Reviewed by

Christopher Armstead

It must be nice to have a little juice in this Hollywood movie making business.  As the story goes, Jerry Seinfeld had and idea, just an idea mind you about an animated movie about bees.  So he calls his good friend Steven Spielberg and before you can say ‘Chutzpah’ I’m sitting in a theater watching an animated movie about bees, cleverly titled ‘Bee Movie’.  Amazing.

Barry B. Benson (Seinfeld) and his good friend Adam (Matthew Broderick) are about to graduate from the Bee University and are quite excited to see what the future holds for them.  Barry becomes a little less enchanted about his future when he finds out that the job he chooses will be his position for the remainder of his life.  Aw, it ain’t all that bad Barry.  The Bee Jocks seem to be the ones having the most fun since they are the ones who actually get leave the hive and experience the world beyond the hive.   Barry manages to cajole his way into the Bee Jock squad to find out what life outside the hive is all about.  As circumstances would have it, Barry gets separated from the squad and lands in the apartment of one Vanessa (Rene Zelwegger) who after saving Barry’s life from being smashed by her boyfriend Ken (Patrick Warburton) and surviving the shock that Bees can talk, the pair become fast friends.

On a fateful trip to the supermarket with Margo, Barry discovers jars and jars of honey, knowing how difficult it is to create honey, he is outraged at that these humans have honey and wants to know how they got it in the first place.  Once Barry discovers the existence of the inhumane (inbeemane?) bee farms, he decides to sue the human race.  Well the results of Barry’s lawsuit against the bee honey industry had ramifications that even our busy little bee could not fortell leaving Barry and Margo in a race against time to essentially save all of humanity.  But not necessarily save beemanity because It seems that we serve very little purpose in the life of bees.

Written and produced by Jerry Seinfeld there are a lot little clever bits in this film which is filled with Seinfeld’s off beat humor of observance.  Why insects continue to smash into closed windows and fly into light bulbs can now finally be revealed.  As one would expect from an animated film of this magnitude with the outstanding amount of talent involved, the voice acting was spot on flawless.  I also enjoyed the way the filmmakers constructed the bee hive in a real world way that was very clever.  I would be quite remiss in my duties as an unpaid film critic not mentioning Ray Liotta’s inspired guest spot as the voice of Ray Liotta.  Hilarious.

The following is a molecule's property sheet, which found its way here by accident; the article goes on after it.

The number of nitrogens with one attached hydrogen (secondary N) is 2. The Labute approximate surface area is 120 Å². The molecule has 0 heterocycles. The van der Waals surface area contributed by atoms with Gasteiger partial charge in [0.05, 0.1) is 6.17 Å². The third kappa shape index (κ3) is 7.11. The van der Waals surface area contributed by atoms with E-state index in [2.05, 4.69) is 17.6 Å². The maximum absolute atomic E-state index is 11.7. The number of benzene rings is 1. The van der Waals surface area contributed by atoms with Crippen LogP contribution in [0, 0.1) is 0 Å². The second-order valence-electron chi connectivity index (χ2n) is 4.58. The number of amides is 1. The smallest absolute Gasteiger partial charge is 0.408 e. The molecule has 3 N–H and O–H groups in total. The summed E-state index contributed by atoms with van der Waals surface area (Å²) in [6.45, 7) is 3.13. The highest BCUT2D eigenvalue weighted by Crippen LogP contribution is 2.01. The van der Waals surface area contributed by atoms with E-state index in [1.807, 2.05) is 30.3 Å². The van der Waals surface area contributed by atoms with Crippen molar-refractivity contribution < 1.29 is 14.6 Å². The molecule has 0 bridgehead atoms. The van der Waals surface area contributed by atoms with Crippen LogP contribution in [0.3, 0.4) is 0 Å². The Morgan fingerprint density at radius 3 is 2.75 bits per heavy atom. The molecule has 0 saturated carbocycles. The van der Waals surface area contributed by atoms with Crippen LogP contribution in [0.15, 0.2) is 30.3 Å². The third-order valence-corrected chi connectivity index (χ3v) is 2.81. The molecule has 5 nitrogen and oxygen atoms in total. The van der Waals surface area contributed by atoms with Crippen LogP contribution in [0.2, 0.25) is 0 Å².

So with the top notch animation, the great voice acting, the trademark Seinfeld humor, the clever little story line with an inspired narrative what actually could be wrong with ‘Bee Movie’?  Not much, other than the fact that it’s just not as funny as one would hope it to be.  It’s certainly an amusing film from start to finish, almost guaranteed to keep a smile on your face throughout its duration; it’s just not an inspired movie, say like the best from Pixar studios.  I don’t have nearly enough talent or ability to advise a studio how to do it like Pixar does it, or do I even have enough awareness to know what makes a Pixar movie great and something along the lines of ‘Bee Movie’ simply okay, but I am aware of the emotion that a work is able to glean from the viewer and that’s another thing that is missing from ‘Bee Movie’.  Though you don’t want anything bad to happen to Barry B. Benson in this film, you really don’t find yourself rooting for him all that much either, which again leads us to the emotional detachment that one feels while watching this movie.  As I observed my eleven year old son while watching this film, it seems he felt the same way as the movie was able to hold his interest, but didn’t have him chatting up the movie after it was over, say like he did after seeing ‘Cars’. 

I still found ‘Bee Movie’ a cut above a lot of the 3D animated films recently released, say like the latest ‘Shrek’, which I could barely tolerate or ‘A Sharks Tale’ and others just to name a few.  And not being as enjoyable as a Pixar animated film doesn’t make a film poor, it just makes it a cut below.  So while Jerry Seinfeld’s ‘Bee Movie’ is certainly a bit below the best the genre has to offer, it still is reasonably entertaining and a film I still find myself recommending. 

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